Laser trabeculoplasty involves the delivery of electromagnetic energy to the trabecular meshwork to enhance aqueous drainage and lower IOP.[4] Laser trabeculoplasty is most commonly performed with either argon (wavelength, 488-514 nm; which is known as argon laser trabeculoplasty [ALT]) or Q-switched, frequency-doubled neodymium–yttrium-aluminum-garnet (Nd: YAG; wavelength, 532 nm; also known as selective laser trabeculoplasty [SLT]) lasers. In direct comparisons, similar treatment areas of ALT and SLT have been shown to be equivalent with regard to IOP lowering.[5],[6] Laser procedures are accepted as adjuvant therapies or first step treatments in selected cases to lower the IOP.[7]

There may be some factors which can influence the final success of trabeculectomy.[8],[9] The main factor may be the inflammatory response of the eye to the surgery, which may be influenced by surgical trauma and/or previous medication or previous inflammation. While Ayala et al. reported a very minimal and temporary effect of SLT,[10] relatively severe reponses have been reported by Koktekir et al.[11] Whether these alterations might have any effect on bleb failure remains unknown.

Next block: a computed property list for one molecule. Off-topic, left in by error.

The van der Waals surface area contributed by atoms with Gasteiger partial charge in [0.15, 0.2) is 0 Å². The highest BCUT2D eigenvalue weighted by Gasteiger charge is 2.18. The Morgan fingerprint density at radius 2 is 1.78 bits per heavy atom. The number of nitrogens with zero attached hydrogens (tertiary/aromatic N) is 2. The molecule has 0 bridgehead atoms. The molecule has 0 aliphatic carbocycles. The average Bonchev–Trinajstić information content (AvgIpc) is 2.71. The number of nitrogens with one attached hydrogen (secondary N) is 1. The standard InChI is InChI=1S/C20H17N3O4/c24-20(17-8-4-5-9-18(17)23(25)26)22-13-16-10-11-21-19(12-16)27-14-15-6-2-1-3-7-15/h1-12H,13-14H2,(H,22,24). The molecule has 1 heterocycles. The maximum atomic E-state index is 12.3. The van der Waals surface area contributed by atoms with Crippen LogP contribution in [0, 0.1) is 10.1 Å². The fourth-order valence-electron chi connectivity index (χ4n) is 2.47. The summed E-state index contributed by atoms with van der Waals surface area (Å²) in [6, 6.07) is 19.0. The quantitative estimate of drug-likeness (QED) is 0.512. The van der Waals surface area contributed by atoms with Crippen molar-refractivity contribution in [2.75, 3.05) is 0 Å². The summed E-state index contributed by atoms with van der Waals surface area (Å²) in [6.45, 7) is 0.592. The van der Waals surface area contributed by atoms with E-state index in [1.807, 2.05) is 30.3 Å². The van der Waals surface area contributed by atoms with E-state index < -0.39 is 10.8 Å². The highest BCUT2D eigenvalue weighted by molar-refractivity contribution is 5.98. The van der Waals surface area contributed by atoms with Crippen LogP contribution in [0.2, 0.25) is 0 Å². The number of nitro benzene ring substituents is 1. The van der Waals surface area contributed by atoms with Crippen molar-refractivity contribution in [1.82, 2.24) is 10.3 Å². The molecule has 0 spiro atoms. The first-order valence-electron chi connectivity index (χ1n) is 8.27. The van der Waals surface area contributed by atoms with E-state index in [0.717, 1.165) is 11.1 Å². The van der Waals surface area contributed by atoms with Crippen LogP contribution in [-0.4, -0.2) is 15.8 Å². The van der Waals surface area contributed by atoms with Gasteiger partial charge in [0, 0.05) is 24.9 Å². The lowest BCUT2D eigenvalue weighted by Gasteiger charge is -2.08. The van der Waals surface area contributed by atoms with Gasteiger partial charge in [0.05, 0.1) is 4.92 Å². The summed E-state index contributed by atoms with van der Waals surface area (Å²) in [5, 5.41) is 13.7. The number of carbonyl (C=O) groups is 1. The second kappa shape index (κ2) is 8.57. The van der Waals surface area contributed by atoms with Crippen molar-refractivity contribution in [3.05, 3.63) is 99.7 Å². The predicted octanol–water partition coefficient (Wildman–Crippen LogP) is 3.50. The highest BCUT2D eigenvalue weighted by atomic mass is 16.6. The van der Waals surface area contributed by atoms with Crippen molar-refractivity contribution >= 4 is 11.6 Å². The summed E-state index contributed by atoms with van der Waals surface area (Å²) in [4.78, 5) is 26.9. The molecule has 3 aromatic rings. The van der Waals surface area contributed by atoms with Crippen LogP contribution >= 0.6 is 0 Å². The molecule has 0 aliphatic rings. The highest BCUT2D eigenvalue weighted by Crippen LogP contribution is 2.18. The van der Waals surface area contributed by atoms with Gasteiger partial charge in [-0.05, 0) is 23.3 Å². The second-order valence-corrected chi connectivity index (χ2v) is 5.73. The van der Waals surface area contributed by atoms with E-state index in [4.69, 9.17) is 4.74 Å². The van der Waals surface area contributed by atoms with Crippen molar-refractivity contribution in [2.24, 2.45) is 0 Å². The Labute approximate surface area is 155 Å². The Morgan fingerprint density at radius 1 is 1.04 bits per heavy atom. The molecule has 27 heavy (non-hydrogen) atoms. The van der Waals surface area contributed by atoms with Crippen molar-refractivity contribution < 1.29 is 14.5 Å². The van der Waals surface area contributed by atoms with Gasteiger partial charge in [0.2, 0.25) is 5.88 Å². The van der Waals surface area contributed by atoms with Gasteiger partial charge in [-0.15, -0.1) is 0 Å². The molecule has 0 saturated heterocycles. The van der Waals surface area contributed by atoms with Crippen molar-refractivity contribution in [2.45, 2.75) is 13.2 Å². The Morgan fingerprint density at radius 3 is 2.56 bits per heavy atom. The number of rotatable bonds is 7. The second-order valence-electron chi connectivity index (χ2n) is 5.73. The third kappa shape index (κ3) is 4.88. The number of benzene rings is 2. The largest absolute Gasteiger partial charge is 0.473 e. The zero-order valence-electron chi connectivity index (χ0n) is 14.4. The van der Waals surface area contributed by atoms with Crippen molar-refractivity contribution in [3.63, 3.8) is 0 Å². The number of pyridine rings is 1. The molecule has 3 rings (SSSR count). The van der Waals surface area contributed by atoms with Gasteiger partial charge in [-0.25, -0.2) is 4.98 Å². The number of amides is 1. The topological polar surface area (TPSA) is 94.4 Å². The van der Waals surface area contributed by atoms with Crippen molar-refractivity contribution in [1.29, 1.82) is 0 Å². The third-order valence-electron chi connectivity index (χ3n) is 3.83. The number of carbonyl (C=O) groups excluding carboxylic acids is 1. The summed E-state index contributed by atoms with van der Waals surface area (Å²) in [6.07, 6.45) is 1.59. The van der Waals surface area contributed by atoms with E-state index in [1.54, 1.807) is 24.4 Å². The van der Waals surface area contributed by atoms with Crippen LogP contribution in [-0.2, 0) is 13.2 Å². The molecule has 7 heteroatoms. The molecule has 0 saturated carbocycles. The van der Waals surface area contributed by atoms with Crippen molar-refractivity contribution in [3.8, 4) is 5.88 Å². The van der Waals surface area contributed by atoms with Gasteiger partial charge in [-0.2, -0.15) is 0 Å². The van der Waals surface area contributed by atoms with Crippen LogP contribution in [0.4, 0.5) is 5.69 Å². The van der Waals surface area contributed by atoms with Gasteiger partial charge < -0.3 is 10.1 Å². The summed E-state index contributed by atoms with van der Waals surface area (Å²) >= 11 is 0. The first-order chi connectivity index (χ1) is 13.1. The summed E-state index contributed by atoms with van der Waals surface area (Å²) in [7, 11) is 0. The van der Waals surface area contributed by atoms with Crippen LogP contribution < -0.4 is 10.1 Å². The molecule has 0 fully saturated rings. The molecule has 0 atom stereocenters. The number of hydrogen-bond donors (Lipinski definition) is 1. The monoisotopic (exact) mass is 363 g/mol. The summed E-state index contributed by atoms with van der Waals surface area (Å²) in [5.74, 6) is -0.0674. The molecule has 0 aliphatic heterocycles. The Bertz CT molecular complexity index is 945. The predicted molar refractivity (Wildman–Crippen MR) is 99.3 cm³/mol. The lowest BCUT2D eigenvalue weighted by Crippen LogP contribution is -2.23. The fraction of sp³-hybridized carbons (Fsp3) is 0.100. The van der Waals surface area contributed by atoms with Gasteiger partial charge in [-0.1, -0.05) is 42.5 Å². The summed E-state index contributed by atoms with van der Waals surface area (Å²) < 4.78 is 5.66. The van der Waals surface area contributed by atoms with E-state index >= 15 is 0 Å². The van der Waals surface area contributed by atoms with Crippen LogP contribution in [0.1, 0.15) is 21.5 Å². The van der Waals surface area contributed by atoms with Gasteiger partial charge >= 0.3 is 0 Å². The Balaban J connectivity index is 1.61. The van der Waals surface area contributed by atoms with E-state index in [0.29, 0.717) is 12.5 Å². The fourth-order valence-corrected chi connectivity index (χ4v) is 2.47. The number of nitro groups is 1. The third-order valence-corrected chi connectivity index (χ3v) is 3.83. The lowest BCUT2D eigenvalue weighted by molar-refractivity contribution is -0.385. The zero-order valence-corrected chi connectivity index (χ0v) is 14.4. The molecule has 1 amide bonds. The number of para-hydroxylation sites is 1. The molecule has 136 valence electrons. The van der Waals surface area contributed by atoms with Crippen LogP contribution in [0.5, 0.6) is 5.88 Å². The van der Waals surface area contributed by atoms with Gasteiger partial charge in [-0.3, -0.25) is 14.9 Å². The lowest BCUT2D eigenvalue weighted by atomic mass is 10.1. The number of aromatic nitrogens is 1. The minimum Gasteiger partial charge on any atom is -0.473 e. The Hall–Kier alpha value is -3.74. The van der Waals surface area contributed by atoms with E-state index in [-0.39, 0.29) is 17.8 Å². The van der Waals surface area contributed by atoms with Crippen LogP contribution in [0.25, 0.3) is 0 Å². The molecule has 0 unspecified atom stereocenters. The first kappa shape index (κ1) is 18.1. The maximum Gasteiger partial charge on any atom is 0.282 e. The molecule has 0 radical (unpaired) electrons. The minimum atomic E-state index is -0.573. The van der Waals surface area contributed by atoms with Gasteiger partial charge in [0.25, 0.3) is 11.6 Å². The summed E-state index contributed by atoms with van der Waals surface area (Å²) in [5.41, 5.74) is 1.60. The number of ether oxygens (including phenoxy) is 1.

As surgical treatments are feared or not accepted by some patients as first-line therapies, therefore, laser procedures such as SLT is offered as a final intervention before resorting to more invasive surgical therapies. In this study, we planned to evaluate the outcomes in patients in which we performed SLT before trabeculectomy, to determine whether SLT has any influence on the trabeculectomy outcomes in these patients.


   Patients and Methods Top